Monday, February 2, 2009


I'm the type of person that is good at encouraging people to reach their highest potential. I am angered by the injustice in the world, and have found a way to make a living advocating for social justice. I've spent the past ten years helping under-served people achieve the quality of life they deserve, and my motivation has always been Anger.

For me, Anger is a catalyst. It is a springboard to change, and without it, I couldn't do what I do each day. I take on people's causes. I fight the fights they cannot, and in the process, teach individuals to know their rights and act on them. It has always puzzled me why it seems I get more Angry about the issues facing these individuals than they themselves do. I've often looked into their sad sullen eyes wondering if they really want my help, and if they do why aren't they Angry too?

Anger is an incredible motivator. I hear amazing stories of women who created the change they wanted to see because they were first angry. Lilly Ledbetter fighting for equal pay. Rosa Parks fighting for human equality. Erin Brockovich fighting for truth and justice.

My Anger has gotten me in trouble a few times, but overall, its been a good indicator that there is a fight to be fought. I've been trying to find a way to get pregnant. Given that my husband is HIV+, that is a challenge. It is a challenge that has made me very Angry. I've been Angry about this for almost 8 years now. I've gathered information, talked to medical experts, researched, and spent a lot of time being Angry.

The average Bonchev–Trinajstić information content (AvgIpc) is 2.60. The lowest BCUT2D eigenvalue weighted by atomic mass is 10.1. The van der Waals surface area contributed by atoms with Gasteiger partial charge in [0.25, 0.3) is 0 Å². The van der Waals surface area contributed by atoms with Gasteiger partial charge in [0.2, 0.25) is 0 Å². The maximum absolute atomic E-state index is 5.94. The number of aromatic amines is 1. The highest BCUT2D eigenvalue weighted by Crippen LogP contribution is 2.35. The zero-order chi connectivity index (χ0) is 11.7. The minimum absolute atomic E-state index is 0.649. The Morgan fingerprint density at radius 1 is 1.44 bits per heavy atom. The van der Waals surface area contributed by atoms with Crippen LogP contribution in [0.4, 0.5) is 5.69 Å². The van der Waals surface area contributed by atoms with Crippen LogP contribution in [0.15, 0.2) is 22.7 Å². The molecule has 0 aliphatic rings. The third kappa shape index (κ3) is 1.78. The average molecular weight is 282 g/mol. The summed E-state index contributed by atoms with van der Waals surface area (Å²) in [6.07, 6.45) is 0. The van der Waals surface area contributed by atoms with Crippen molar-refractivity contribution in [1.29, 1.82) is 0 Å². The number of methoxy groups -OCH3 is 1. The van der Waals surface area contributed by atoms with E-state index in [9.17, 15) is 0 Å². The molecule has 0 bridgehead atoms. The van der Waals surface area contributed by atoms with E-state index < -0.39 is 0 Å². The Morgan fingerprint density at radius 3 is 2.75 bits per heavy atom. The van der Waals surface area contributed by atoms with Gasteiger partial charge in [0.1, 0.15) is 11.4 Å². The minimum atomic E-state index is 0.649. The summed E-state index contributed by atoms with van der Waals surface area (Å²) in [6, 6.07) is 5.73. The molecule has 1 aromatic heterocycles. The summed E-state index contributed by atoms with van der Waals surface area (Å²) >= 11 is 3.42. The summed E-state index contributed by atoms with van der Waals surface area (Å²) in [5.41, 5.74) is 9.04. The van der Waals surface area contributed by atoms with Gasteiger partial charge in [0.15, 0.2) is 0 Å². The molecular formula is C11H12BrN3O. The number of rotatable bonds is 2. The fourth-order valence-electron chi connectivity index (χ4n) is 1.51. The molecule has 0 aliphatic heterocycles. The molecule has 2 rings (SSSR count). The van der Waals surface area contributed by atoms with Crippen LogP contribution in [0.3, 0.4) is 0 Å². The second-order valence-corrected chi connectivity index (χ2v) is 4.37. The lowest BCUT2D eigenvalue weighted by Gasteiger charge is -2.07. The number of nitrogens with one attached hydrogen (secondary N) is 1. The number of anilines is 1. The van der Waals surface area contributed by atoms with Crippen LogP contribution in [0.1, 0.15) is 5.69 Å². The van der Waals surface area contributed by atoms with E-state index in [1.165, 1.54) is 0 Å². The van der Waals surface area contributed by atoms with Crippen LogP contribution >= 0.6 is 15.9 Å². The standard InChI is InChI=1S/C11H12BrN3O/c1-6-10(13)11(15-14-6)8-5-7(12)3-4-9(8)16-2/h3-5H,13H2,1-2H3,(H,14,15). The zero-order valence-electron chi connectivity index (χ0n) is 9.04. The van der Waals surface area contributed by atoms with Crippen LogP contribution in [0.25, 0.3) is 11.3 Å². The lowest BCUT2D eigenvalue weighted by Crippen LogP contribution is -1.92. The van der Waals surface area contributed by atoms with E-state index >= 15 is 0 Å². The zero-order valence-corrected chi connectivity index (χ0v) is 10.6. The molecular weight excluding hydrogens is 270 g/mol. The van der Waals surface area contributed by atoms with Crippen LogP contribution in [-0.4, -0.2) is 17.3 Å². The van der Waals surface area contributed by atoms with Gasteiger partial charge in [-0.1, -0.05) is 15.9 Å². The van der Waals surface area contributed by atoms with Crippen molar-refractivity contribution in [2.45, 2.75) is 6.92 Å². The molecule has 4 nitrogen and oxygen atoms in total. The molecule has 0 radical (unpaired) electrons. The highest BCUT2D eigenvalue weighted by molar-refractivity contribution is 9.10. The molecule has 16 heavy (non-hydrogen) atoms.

A couple weeks ago, my husband and I were told by my doctor that he cannot perform a medical procedure, sperm washing and inter-uterine insemination, to help us achieve pregnancy. My insurance company has not developed a protocol for this procedure, and fear that my risk of infection is too high for them to justify allowing me to have this procedure. And, even if my doctor could do the procedure, the likelihood that I would get pregnant is extremely slim because the washed sperm would not be healthy enough to achieve pregnancy after "all the processing." (for more info on this procedure, click here.) After spending an hour in his office, trying to hold back tears, (unsuccessfully I might add) I asked the doctor what can be done to convince the "insurance gods" to perform this procedure.

He told me to write a letter to the Member Services department. He told me if I don't get a response from them about the letter, to call Member Services. He told me to be polite, don't raise my voice, don't get "crazy", and just wait patiently because it will take a long time for the insurance gods to change their minds.

As I drove away from this visit with my doctor, I cried. I cried because I had gotten my hopes up. I cried because I was frustrated. I cried because we are so close. I cried because it seems we're not any closer than we were 8 years ago. And I cried because I was sad. When my husband asked me "What are we going to do next" I just cried.

And you know what? Today, I'm not Angry. I'm too exhausted to be Angry. I'm too sad to be Angry. I'm too hopeless to be Angry.

And now, I finally understand what is behind those sad sullen eyes when I offer my Anger to help them fight. It is a jumbled mixture of emotion. It is fear, grief, exhaustion, disappointment, irritation, rage, aggression, and disgust. And it is Anger too.

A different type of Anger. A mature Anger. A wise Anger. It understands that somewhere, somehow, someone is Angry enough to take the action that you cannot. And it understands that feeling sad is powerful too.